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Thu Apr 25, 2019, 07:31 AM

Major emperor penguin breeding ground gone barren since 2016

WASHINGTON (AP) — For the past three years, virtually nothing has hatched at Antarctica’s second biggest breeding grounds for emperor penguins and the start of this year is looking just as bleak, a new study found.

Usually 15,000 to 24,000 breeding pairs of emperor penguins flock yearly to a breeding site at Halley Bay , considered a safe place that should stay cold this century despite global warming. But almost none have been there since 2016, according to a study in Wednesday’s Antarctic Science.

The breeding pair population has increased significantly at a nearby breeding ground, but the study’s author said it is nowhere near the amount missing at Halley Bay.

“We’ve never seen a breeding failure on a scale like this in 60 years,” said study author Phil Trathan, head of conservation biology at the British Antarctic Survey. “It’s unusual to have a complete breeding failure in such a big colony.”

https://apnews.com/4629dfad58f540229b9bbae3b4581249

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Reply Major emperor penguin breeding ground gone barren since 2016 (Original post)
turbinetree Apr 2019 OP
Beringia Apr 2019 #1
dixiegrrrrl Apr 2019 #3
Beringia Apr 2019 #4
dalton99a Apr 2019 #2

Response to turbinetree (Original post)

Thu Apr 25, 2019, 08:11 AM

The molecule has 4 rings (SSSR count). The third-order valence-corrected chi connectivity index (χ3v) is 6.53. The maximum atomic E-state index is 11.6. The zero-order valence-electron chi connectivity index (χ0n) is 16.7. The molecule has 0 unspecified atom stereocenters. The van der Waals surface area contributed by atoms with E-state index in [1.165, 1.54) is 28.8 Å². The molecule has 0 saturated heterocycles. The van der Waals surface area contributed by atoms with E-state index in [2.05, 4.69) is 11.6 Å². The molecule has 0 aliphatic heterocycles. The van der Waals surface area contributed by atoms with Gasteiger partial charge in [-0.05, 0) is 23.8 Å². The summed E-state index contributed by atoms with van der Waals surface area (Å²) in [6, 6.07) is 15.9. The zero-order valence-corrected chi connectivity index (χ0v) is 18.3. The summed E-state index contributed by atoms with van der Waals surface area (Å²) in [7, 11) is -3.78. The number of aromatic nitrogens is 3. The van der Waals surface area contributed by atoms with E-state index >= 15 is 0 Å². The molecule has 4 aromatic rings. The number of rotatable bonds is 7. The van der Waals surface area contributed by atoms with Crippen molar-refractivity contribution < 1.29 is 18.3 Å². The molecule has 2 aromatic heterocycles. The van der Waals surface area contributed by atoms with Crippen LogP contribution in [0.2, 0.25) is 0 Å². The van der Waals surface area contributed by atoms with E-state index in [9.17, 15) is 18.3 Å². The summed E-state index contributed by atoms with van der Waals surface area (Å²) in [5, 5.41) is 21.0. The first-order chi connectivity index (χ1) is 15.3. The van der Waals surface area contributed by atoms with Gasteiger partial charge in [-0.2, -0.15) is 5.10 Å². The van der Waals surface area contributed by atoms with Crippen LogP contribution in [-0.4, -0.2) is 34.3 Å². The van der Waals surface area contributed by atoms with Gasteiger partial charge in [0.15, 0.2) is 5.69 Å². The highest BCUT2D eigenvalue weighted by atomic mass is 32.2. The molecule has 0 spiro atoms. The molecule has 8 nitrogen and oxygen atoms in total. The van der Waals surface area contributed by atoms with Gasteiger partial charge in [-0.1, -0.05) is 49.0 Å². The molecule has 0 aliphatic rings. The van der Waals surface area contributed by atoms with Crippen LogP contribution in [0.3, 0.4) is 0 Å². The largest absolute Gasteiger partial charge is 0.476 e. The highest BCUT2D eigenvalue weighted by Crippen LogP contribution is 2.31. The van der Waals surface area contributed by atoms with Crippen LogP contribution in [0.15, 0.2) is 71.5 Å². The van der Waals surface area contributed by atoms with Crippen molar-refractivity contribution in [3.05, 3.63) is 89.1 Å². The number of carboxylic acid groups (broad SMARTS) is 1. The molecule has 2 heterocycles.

1. I wonder what the problem is

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Response to Beringia (Reply #1)

Thu Apr 25, 2019, 12:31 PM

3. they eat mostly Antarctic silversides fish, also krill.



Antarctic krill population contracts southward as polar oceans warm

The population of Antarctic krill, the favourite food of many whales, penguins, fish and seals, shifted southward during a recent period of warming in their key habitat, new research shows.
https://phys.org/news/2019-01-antarctic-krill-population-southward-polar.html

Hopefully, the penguins are breeding further south of their old grounds.

but...sadly....warmer temps means fucking up the food chain.

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Response to dixiegrrrrl (Reply #3)

Thu Apr 25, 2019, 12:41 PM

4. Thanks

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Response to turbinetree (Original post)

Thu Apr 25, 2019, 09:21 AM

2. No breeding, no new penguins

A 2014 study by Jenouvrier projected that because of climate change the global population of emperor penguins will likely fall by at least 19% by the year 2100.

The breeding colony failure, Trathan said, “is a warning of things that might become important in the future.”

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